Unseasonal Rains Hit Farmers Hard As Fruits, Wheat Crops Damaged

02/04/2015 4:57 PM IST | Updated 15/07/2016 8:25 AM IST
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Indian labourers bail accumulated rainwater near flooded sacks of wheat after unseasonal overnight rains soaked the area at a grain distribution point in Amritsar on May 13, 2014. Punjab is India's largest wheat producing state, contributing nearly 70 percent of the national total. Farmers in Punjab state have incurred huge losses as unseasonal rainfall damaged wheat crops, washing away prospects of a bumper production. AFP PHOTO/NARINDER NANU (Photo credit should read NARINDER NANU/AFP/Getty Images)

The damage caused to the standing wheat and fruit crop by unseasonal rains in the past four to six weeks has started to hit home, with farmers in these states saying that they will not be able to recover from the loss any time soon.

As if the fury of the rainfall in February and early March was not enough, another spell of rainfall in late March, coupled with strong winds and hailstorms, has added to the damage caused to the standing crops in states like Punjab, Haryana, Himachal Pradesh, Maharashtra and Uttar Pradesh.

While the wheat crop in Punjab and Haryana that was to be harvested later this month has been damaged, the mango and strawberry crop in Maharashtra and the apple crop in Himachal Pradesh has been severely affected.

The wheat procurement process in Punjab and Haryana, which officially begins on April 1, is likely to be delayed as the crop has still not ripened for harvesting.

In Haryana and Punjab, agriculture experts feel that the damage to the crop could be up to 25 percent till mid-March itself. The rainfall and strong winds in March-end have added to the woes of farmers.

"The crop that has been damaged cannot be recovered. The crop, which is still standing will also not be of much use as it will have a higher moisture content and procurement agencies will be unwilling to purchase it," agriculturist Amar Singh Sandhu of Moga district told IANS.

Scientists at the Haryana Agriculture University (HAU), Hisar, and Punjab Agricultural University (PAU), Ludhiana, have said that the quality of grain in the wheat crop this season will be poor.

"The grain will have high moisture content. It will not be good for long-term storage," a senior scientist at HAU told IANS on the phone from Hisar.

And there will be no respite from the unfavourable weather conditions in the coming days too.

Weather department officials in Chandigarh said that western disturbances could lead to more rain over the northern region in the next few days.

The worries for the farmers - and the affected states - are that the central government, as per existing rules, does not chip in with compensation for the damaged crops if it is less than 50 percent.

"In case of Punjab and Haryana, the damage was up to 25 percent till mid-March. Fresh assessment is being done to find out the extent of damage to crops," a senior officer of the Punjab agriculture department, told IANS in Chandigarh, speaking on condition of anonymity as he is not authorised to speak to the media.

In Maharashtra, the two fruits of pride - mangoes and strawberries - have been drastically hit due to regular bouts of unseasonal rains in different parts of the state.

The damage has happened at the peak cropping and plucking season, industry stakeholders said.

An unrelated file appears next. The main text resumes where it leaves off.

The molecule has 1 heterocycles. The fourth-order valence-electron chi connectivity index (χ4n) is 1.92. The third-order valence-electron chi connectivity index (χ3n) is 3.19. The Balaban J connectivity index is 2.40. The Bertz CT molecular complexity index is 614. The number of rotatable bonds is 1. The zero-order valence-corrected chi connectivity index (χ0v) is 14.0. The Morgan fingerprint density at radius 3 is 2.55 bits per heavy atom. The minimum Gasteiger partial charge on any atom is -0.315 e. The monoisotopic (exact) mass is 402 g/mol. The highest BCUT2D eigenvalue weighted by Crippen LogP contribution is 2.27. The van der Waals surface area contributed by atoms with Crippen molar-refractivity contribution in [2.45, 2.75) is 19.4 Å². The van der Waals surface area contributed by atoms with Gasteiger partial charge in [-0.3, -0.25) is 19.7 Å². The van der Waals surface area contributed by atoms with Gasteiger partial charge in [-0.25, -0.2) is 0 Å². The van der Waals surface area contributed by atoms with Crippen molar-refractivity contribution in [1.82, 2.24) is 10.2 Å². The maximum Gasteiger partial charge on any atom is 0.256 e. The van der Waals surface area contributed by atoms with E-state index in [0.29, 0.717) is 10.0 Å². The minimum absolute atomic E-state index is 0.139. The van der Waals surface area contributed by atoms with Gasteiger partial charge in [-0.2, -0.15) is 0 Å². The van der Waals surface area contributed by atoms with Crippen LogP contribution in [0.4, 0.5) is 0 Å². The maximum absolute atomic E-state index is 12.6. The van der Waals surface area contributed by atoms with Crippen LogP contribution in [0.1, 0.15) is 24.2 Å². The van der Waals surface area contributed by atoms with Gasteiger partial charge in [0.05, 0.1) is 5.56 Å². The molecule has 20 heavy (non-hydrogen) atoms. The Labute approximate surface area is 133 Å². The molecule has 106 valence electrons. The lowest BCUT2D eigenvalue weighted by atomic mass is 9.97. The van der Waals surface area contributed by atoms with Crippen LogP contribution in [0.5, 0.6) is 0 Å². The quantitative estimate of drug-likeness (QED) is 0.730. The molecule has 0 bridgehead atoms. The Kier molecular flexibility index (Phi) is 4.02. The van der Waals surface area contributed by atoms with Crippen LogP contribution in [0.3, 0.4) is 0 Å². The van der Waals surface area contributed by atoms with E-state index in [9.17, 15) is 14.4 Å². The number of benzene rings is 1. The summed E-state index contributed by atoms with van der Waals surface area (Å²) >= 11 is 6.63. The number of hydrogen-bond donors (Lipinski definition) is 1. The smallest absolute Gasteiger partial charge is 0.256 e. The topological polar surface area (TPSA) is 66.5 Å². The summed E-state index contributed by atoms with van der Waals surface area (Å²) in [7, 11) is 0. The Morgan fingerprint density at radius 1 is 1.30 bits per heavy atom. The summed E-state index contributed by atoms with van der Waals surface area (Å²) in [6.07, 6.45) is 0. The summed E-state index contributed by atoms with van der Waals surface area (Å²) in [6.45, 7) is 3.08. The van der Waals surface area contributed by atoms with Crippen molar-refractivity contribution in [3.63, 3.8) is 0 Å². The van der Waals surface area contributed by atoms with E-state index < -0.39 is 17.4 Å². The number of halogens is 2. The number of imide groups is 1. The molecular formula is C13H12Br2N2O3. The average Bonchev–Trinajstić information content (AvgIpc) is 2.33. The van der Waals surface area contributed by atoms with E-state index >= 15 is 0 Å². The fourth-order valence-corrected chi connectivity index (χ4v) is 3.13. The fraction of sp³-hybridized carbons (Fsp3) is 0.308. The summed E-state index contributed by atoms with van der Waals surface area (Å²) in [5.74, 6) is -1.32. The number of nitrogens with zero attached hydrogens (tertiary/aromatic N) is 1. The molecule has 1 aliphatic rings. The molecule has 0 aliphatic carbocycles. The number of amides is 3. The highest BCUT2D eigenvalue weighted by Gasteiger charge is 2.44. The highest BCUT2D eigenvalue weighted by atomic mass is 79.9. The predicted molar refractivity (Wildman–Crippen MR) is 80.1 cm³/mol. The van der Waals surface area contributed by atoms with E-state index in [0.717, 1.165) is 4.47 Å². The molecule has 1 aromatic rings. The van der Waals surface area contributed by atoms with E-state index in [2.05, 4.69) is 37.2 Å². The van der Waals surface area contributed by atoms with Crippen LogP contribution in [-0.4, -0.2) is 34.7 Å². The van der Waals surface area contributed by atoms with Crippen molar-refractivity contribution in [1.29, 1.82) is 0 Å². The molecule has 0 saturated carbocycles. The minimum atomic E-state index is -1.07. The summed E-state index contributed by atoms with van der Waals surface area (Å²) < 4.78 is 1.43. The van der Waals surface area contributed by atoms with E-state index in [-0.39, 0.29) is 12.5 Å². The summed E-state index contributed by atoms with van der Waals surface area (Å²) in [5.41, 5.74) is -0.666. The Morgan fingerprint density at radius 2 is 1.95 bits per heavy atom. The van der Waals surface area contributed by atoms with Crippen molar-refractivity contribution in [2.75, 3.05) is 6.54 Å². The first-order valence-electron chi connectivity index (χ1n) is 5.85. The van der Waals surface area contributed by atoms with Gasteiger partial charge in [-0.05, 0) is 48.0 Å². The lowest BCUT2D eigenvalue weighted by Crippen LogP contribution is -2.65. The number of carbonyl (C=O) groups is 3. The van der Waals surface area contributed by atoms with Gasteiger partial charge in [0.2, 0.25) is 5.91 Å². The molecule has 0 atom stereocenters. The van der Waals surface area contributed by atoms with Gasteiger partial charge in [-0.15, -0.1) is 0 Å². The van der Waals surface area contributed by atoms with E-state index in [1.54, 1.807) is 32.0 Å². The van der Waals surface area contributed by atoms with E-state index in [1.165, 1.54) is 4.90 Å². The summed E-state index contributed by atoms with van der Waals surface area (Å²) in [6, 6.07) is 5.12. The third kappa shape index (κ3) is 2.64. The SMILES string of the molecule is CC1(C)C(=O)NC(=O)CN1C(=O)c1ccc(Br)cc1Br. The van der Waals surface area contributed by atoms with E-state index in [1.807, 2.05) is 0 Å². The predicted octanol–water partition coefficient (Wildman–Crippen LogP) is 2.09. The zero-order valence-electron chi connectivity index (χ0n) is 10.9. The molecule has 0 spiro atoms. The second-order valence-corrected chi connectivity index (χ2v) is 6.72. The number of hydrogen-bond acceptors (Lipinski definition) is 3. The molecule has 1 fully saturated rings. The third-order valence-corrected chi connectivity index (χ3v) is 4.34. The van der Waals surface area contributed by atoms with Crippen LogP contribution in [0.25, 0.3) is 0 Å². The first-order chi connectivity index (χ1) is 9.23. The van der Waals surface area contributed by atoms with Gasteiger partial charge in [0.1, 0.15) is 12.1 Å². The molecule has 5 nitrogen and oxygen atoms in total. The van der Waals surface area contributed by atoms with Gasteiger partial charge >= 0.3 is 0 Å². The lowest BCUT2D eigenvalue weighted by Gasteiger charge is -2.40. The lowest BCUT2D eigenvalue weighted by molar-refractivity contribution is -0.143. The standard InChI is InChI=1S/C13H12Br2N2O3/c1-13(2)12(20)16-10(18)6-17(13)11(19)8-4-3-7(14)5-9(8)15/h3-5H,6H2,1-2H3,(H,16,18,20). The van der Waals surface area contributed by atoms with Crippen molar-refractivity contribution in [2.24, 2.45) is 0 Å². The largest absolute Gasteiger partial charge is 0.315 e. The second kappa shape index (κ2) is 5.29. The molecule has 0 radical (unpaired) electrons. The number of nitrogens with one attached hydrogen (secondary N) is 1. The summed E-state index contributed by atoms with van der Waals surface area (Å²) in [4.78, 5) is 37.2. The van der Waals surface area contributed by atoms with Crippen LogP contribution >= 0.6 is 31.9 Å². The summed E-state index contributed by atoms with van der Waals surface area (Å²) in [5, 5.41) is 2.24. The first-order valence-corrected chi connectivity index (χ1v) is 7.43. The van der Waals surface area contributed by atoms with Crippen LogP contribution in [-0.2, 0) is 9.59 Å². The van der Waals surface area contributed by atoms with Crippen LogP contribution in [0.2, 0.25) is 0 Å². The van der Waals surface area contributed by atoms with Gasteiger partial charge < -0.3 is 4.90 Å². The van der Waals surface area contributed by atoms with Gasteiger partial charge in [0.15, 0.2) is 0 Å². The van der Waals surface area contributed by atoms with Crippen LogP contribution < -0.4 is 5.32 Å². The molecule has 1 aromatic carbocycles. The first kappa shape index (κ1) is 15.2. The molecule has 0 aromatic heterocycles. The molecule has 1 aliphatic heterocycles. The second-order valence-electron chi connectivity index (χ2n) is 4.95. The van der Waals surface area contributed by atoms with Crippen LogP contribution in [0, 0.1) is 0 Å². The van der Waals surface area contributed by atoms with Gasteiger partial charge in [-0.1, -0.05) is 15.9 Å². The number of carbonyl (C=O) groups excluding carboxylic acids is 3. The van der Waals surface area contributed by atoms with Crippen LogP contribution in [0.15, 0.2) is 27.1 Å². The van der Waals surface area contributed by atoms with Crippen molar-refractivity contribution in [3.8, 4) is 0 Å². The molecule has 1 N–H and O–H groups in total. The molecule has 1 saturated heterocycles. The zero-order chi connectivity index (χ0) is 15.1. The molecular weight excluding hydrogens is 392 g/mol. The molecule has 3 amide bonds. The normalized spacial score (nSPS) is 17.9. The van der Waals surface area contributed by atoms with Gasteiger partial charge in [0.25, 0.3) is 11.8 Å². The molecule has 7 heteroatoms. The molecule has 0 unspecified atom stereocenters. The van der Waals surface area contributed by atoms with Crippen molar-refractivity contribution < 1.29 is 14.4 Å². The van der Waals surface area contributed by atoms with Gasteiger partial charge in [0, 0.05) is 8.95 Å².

"Nearly 60 percent of the mango crop has been hit by twin spells of heavy rains, one during Diwali (last October) which hit flowering and in March which hit the ready crop that was to be plucked after a few days," Fruit Growers Welfare Association chief Balasaheb Bhende told IANS in Mumbai.

Compared to an estimated 45,000 tonnes of mango crop from the state, the final season's tally (in July) may barely touch 25,000 tonnes, he rued.

The worst-hit is the famous alphonso of Maharashtra's Ratnagiri district. The rains have resulted in anthracnose disease, which blots the raw fruit and rots it before it ripens.

"Even strawberry has been at the receiving end of rains and hailstorms at different times during the cropping season from November to February," Strawberry Growers Association of India President Balasaheb Bhilare told IANS in Mumbai, adding that the production will be less than 50 percent this time.

Consequently, the prices of both mangoes and strawberries have hit the roof in major markets like Mumbai and Pune.

The juicy apples from hill state Himachal Pradesh too may not be as sweet this time, with adverse weather conditions damaging the crop.

State horticulture department officials say continuous spells of rain in Shimla, Mandi and Kullu districts and snow in the higher reaches of Kinnaur district are good at this point in time, but if precipitation continues till mid-April, it will delay the flowering stage of the apple crop.

"There are reports of widespread rains in Jubbal, Kotkhai, Rohru, Theog and Narkanda areas (in Shimla district). This will help sustain the required level of moisture in the soil during summer," S.P. Bhardwaj, former joint director at the Solan-based Y.S. Parmar University of Horticulture and Forestry, told IANS.

Bhupinder Chauhan, an apple grower in Jubbal in upper Shimla, said the rain during this period is good but after the middle of next month it would be a matter of concern.

The fruit production in 2014-15 is estimated at 653,000 tonnes, compared to 866,000 tonnes in 2013-14.

"Apples constitute about 89 percent of the total fruit production. During 2014-15 (up to December 2014), 581,000 tonnes of apples were produced against 739,000 tonnes in 2013-14," the state economic survey report said.

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